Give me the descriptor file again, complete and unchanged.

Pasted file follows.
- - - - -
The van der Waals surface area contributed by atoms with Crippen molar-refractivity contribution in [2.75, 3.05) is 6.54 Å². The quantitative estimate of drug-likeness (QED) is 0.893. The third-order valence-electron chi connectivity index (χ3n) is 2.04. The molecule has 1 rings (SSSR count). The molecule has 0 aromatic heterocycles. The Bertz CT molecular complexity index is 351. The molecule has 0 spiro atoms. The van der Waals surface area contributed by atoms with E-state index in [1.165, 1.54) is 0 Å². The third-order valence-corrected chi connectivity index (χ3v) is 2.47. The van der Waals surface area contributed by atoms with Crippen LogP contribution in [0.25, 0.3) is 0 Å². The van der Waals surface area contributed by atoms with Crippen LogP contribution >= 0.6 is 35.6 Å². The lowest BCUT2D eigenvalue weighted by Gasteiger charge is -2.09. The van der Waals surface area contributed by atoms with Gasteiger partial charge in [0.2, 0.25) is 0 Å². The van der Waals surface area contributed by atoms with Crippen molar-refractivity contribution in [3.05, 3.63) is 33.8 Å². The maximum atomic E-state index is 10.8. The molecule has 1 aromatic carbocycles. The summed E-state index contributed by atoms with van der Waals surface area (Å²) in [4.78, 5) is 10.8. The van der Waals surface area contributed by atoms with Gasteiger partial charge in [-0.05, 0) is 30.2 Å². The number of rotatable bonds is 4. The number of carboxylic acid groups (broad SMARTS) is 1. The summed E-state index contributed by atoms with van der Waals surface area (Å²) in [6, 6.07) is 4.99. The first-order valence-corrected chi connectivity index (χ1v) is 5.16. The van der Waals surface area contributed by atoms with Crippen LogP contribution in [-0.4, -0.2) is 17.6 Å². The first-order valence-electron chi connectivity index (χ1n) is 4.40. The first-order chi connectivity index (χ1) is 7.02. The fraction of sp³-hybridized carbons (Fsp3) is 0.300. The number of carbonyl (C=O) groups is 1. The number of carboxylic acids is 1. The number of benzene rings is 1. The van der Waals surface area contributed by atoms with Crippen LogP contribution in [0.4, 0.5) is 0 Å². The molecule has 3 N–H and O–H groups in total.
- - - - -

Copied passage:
The van der Waals surface area contributed by atoms with Crippen molar-refractivity contribution in [2.75, 3.05) is 6.54 Å². The quantitative estimate of drug-likeness (QED) is 0.893. The third-order valence-electron chi connectivity index (χ3n) is 2.04. The molecule has 1 rings (SSSR count). The molecule has 0 aromatic heterocycles. The Bertz CT molecular complexity index is 351. The molecule has 0 spiro atoms. The van der Waals surface area contributed by atoms with E-state index in [1.165, 1.54) is 0 Å². The third-order valence-corrected chi connectivity index (χ3v) is 2.47. The van der Waals surface area contributed by atoms with Crippen LogP contribution in [0.25, 0.3) is 0 Å². The van der Waals surface area contributed by atoms with Crippen LogP contribution >= 0.6 is 35.6 Å². The lowest BCUT2D eigenvalue weighted by Gasteiger charge is -2.09. The van der Waals surface area contributed by atoms with Gasteiger partial charge in [0.2, 0.25) is 0 Å². The van der Waals surface area contributed by atoms with Crippen molar-refractivity contribution in [3.05, 3.63) is 33.8 Å². The maximum atomic E-state index is 10.8. The molecule has 1 aromatic carbocycles. The summed E-state index contributed by atoms with van der Waals surface area (Å²) in [4.78, 5) is 10.8. The van der Waals surface area contributed by atoms with Gasteiger partial charge in [-0.05, 0) is 30.2 Å². The number of rotatable bonds is 4. The number of carboxylic acid groups (broad SMARTS) is 1. The summed E-state index contributed by atoms with van der Waals surface area (Å²) in [6, 6.07) is 4.99. The first-order valence-corrected chi connectivity index (χ1v) is 5.16. The van der Waals surface area contributed by atoms with Crippen LogP contribution in [-0.4, -0.2) is 17.6 Å². The first-order valence-electron chi connectivity index (χ1n) is 4.40. The first-order chi connectivity index (χ1) is 7.02. The fraction of sp³-hybridized carbons (Fsp3) is 0.300. The number of carbonyl (C=O) groups is 1. The number of carboxylic acids is 1. The number of benzene rings is 1. The van der Waals surface area contributed by atoms with Crippen LogP contribution in [0.4, 0.5) is 0 Å². The molecule has 3 N–H and O–H groups in total.